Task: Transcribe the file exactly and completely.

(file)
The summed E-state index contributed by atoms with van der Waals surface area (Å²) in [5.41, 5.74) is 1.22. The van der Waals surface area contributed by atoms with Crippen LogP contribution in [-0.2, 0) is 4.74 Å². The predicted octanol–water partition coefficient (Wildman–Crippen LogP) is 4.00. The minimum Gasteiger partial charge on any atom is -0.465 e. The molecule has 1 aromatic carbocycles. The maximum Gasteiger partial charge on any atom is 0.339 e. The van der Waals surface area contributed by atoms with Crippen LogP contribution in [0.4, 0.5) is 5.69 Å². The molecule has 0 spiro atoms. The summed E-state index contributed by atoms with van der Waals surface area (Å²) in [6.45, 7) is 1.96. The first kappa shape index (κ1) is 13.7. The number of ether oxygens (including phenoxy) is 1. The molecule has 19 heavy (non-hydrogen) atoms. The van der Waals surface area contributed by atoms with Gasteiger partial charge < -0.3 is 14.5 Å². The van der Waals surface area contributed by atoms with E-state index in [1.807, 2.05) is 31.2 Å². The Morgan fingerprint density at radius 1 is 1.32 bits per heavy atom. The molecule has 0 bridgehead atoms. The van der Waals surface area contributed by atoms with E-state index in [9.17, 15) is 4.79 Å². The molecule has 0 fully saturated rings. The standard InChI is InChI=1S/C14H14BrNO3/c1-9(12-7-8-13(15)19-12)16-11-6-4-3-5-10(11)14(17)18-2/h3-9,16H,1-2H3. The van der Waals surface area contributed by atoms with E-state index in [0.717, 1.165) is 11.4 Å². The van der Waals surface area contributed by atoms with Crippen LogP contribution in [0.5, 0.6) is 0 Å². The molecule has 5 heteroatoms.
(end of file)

The summed E-state index contributed by atoms with van der Waals surface area (Å²) in [5.41, 5.74) is 1.22. The van der Waals surface area contributed by atoms with Crippen LogP contribution in [-0.2, 0) is 4.74 Å². The predicted octanol–water partition coefficient (Wildman–Crippen LogP) is 4.00. The minimum Gasteiger partial charge on any atom is -0.465 e. The molecule has 1 aromatic carbocycles. The maximum Gasteiger partial charge on any atom is 0.339 e. The van der Waals surface area contributed by atoms with Crippen LogP contribution in [0.4, 0.5) is 5.69 Å². The molecule has 0 spiro atoms. The summed E-state index contributed by atoms with van der Waals surface area (Å²) in [6.45, 7) is 1.96. The first kappa shape index (κ1) is 13.7. The number of ether oxygens (including phenoxy) is 1. The molecule has 19 heavy (non-hydrogen) atoms. The van der Waals surface area contributed by atoms with Gasteiger partial charge < -0.3 is 14.5 Å². The van der Waals surface area contributed by atoms with E-state index in [1.807, 2.05) is 31.2 Å². The Morgan fingerprint density at radius 1 is 1.32 bits per heavy atom. The molecule has 0 bridgehead atoms. The van der Waals surface area contributed by atoms with E-state index in [9.17, 15) is 4.79 Å². The molecule has 0 fully saturated rings. The standard InChI is InChI=1S/C14H14BrNO3/c1-9(12-7-8-13(15)19-12)16-11-6-4-3-5-10(11)14(17)18-2/h3-9,16H,1-2H3. The van der Waals surface area contributed by atoms with E-state index in [0.717, 1.165) is 11.4 Å². The van der Waals surface area contributed by atoms with Crippen LogP contribution in [0.5, 0.6) is 0 Å². The molecule has 5 heteroatoms.